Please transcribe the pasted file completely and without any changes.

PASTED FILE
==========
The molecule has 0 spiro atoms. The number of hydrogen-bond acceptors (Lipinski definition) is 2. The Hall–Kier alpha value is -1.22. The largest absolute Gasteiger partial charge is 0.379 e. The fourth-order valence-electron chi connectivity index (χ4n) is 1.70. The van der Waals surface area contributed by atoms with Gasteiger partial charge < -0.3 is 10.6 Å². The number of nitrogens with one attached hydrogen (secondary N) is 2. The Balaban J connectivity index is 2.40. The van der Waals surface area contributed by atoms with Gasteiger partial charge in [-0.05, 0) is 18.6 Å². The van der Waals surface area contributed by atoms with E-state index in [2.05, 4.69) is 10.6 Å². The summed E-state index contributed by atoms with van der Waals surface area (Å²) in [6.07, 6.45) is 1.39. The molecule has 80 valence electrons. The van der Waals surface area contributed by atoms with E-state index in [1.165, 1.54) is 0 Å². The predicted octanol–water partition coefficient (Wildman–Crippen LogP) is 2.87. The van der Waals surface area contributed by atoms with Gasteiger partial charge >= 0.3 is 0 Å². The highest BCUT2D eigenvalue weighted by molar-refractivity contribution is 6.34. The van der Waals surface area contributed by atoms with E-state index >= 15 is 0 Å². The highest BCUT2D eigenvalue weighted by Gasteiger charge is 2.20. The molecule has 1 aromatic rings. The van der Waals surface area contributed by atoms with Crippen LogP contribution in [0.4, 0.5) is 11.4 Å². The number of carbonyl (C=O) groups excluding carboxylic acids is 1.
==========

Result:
The molecule has 0 spiro atoms. The number of hydrogen-bond acceptors (Lipinski definition) is 2. The Hall–Kier alpha value is -1.22. The largest absolute Gasteiger partial charge is 0.379 e. The fourth-order valence-electron chi connectivity index (χ4n) is 1.70. The van der Waals surface area contributed by atoms with Gasteiger partial charge < -0.3 is 10.6 Å². The number of nitrogens with one attached hydrogen (secondary N) is 2. The Balaban J connectivity index is 2.40. The van der Waals surface area contributed by atoms with Gasteiger partial charge in [-0.05, 0) is 18.6 Å². The van der Waals surface area contributed by atoms with E-state index in [2.05, 4.69) is 10.6 Å². The summed E-state index contributed by atoms with van der Waals surface area (Å²) in [6.07, 6.45) is 1.39. The molecule has 80 valence electrons. The van der Waals surface area contributed by atoms with E-state index in [1.165, 1.54) is 0 Å². The predicted octanol–water partition coefficient (Wildman–Crippen LogP) is 2.87. The van der Waals surface area contributed by atoms with Gasteiger partial charge >= 0.3 is 0 Å². The highest BCUT2D eigenvalue weighted by molar-refractivity contribution is 6.34. The van der Waals surface area contributed by atoms with E-state index >= 15 is 0 Å². The highest BCUT2D eigenvalue weighted by Gasteiger charge is 2.20. The molecule has 1 aromatic rings. The van der Waals surface area contributed by atoms with Crippen LogP contribution in [0.4, 0.5) is 11.4 Å². The number of carbonyl (C=O) groups excluding carboxylic acids is 1.